The prolific and widespread False Parasol (Chlorophyllum molybdites) is also known as the vomiter and with very good reason. If you make a mistake with this mushroom, you will regret it very quickly. This is the most eaten poisonous mushroom in North America, not on purpose, though, of course. The problem with the false parasol is that it looks very similar to several popular edible species.
To ensure you don’t make the mistake others have, read this guide thoroughly and make certain you understand the key identifying features. While it’s unlikely this mushroom will kill you, the extreme gastrointestinal distress is not something you want to experience.
Chlorophyllum molybdites is also known as the False Parasol, Green-Spored Parasol, Lepiota molybdites, Fairy Ring Mushroom, Yard Mushroom, and Green Gill. False parasol is the most used common name, so that’s what we’ll use here.
Why So Many Poisonings From The False Parasol?
The false parasol causes tons of poisonings across North America for a number of reasons. Children and pets are especially at risk of poisoning from this mushroom, so it’s imperative that everyone know what it looks like and how to identify it.
The good news is that this mushroom isn’t likely to kill you as its toxin isn’t fatal, but unchecked will cause severe distress. Again, the threat is worse with children and pets due to their small size.
If you suspect poisoning from the false parasol or any mushroom, contact poison control immediately – (800) 222-1222 (people) or (800) 426-4435 (animals)
The reasons why the false parasol causes so many poisoning events:
- This mushroom is widespread across North America; it is very common in late summer and fall.
- It grows on lawns, in meadows and pastures, and landscaped areas, making them more likely to be seen and picked than forest-centered species, especially by children.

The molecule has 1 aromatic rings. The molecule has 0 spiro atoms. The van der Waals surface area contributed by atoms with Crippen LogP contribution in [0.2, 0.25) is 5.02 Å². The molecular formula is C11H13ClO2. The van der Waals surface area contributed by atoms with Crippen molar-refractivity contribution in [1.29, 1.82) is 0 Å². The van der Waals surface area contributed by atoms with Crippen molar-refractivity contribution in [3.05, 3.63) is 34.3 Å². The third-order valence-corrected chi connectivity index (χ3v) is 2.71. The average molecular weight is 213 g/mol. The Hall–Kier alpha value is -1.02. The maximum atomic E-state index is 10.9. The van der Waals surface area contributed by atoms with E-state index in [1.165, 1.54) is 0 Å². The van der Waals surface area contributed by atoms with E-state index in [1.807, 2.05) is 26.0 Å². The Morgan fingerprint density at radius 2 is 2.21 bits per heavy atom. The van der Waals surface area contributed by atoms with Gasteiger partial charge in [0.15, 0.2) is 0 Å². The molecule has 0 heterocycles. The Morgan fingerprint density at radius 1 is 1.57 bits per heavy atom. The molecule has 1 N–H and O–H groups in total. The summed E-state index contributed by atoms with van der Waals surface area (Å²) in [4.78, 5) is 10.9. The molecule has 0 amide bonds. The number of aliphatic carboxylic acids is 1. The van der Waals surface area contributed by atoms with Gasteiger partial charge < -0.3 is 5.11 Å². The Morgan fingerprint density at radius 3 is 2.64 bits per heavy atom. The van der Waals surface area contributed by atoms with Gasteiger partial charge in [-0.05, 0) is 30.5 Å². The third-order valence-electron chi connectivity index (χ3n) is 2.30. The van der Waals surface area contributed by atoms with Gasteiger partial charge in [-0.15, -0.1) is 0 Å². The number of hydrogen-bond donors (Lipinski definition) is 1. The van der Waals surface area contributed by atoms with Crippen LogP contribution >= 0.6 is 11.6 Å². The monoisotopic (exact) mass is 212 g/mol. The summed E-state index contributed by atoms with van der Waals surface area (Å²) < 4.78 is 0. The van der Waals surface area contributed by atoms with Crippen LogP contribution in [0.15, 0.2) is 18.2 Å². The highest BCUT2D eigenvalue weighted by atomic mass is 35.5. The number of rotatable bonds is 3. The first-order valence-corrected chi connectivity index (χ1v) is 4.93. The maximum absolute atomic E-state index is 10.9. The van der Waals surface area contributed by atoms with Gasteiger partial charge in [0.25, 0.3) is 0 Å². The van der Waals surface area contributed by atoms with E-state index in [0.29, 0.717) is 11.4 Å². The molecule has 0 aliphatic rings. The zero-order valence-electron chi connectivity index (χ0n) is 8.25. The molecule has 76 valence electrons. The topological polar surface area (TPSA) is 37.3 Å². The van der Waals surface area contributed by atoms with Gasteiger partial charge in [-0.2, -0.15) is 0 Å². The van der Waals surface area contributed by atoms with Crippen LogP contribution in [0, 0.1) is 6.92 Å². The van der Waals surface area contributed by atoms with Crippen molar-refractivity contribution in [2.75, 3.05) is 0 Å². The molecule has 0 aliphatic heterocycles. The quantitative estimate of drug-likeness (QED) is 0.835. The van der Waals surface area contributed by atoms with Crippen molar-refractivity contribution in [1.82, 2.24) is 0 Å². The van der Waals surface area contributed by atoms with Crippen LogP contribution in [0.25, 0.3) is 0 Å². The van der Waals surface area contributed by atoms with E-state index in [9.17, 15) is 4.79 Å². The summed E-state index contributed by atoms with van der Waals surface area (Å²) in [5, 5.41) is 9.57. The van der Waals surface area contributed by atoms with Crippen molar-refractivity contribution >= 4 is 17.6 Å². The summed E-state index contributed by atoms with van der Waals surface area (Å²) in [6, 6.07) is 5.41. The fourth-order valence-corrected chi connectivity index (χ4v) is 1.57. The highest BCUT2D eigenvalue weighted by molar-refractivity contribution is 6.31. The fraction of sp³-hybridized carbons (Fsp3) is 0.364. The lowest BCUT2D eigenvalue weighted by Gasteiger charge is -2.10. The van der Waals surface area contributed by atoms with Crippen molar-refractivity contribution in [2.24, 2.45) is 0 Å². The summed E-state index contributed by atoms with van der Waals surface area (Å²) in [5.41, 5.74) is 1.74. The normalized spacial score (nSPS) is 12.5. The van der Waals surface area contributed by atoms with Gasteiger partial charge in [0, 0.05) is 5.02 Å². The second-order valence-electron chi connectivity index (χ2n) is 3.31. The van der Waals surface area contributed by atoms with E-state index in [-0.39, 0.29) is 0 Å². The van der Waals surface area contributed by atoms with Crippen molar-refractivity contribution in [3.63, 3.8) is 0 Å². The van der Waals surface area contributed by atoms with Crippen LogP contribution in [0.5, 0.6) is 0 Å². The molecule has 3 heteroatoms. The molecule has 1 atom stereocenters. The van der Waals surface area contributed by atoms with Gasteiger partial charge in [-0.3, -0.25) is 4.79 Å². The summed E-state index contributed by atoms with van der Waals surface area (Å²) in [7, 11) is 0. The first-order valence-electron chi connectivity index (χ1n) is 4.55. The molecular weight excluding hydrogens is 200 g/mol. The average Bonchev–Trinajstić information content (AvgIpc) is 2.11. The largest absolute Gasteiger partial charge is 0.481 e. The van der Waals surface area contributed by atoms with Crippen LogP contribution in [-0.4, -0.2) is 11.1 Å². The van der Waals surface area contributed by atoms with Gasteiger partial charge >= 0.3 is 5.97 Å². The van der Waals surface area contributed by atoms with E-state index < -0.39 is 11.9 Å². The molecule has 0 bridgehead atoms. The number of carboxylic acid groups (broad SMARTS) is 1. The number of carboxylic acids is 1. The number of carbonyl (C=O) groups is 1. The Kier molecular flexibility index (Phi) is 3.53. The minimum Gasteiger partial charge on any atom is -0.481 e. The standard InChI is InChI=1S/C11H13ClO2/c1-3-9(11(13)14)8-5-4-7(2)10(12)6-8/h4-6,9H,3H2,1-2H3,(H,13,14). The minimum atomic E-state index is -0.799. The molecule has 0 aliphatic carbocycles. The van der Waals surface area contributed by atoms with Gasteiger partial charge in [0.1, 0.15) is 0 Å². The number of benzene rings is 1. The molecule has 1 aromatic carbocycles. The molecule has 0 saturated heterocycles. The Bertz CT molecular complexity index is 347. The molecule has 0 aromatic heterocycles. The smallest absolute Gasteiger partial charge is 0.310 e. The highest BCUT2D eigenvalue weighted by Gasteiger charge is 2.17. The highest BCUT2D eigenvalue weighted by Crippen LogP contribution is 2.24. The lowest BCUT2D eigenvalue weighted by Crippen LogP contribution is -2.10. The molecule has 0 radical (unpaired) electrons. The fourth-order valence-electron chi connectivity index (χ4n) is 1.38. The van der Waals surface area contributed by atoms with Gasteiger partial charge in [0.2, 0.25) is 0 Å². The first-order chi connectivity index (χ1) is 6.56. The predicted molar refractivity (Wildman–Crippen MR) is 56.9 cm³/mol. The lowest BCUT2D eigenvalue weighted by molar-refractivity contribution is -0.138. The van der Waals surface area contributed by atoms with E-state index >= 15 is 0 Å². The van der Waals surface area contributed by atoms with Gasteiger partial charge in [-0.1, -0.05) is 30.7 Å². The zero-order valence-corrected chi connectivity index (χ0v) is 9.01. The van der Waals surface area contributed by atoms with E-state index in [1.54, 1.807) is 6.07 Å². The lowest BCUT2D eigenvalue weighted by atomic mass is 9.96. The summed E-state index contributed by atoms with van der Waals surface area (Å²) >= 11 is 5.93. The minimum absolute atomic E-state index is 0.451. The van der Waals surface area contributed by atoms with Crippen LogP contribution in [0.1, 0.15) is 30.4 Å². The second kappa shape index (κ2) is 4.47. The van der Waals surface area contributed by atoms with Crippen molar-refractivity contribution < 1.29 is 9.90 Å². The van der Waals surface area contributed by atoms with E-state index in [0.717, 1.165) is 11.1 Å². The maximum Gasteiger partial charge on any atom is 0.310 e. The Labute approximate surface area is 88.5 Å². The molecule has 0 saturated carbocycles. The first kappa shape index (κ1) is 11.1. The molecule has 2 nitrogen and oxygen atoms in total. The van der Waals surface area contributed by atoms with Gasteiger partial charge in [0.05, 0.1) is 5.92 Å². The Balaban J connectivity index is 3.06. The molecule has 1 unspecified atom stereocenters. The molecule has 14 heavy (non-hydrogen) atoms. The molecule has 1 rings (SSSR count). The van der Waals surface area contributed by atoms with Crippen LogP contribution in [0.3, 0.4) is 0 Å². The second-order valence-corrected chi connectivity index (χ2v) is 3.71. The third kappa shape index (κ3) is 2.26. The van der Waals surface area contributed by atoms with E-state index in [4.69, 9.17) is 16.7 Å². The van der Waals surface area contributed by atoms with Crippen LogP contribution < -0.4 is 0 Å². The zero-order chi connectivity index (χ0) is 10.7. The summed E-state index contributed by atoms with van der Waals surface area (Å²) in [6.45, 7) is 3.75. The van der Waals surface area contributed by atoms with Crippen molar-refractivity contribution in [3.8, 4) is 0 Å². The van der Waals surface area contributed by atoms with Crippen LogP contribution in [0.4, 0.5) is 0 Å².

- They look incredibly similar to the true Parasol Mushroom (Macrolepiota procera) and Shaggy Parasol Mushroom (Chlorophyllum rhacodes), both of which are excellent edible species.
- They look very similar to Shaggy Mane mushrooms (Coprinus comatus), which are an edible species.
- They often grow in large groups or big fairy rings on the lawn, making them very visible and attractive (irresistible…) to some people.
All About The False Parasol
The false parasol mushroom grows across North America, with the exception of the Pacific Northwest. It is more common on the east coast, east of the Rocky Mountains, and in one western state, California. It loves human-inhabited areas, as our mowed lawns, open pastures, broad green meadows, and carefully maintained landscapes are prime habitats.
This mushroom species is spreading, too. The spores get spread with mulch (which happens with many mushrooms), and so it is being spread unintentionally through our landscapes.
False Parasol Identification
The primary season for false parasols is late summer into fall, after heavy rains. However, it will appear from April through November in warmer climates like Florida or the Southwest.
False parasols love open meadows, grassy lawns, front yards, mulched areas, and any place where there is plenty of sun and water and not a lot of shade. They often grow in substantial scattered groupings or fairy rings. This mushroom will also grow singularly or widely spaced. It is adaptive, a trait that allows it to spread much more widely than its original habitat.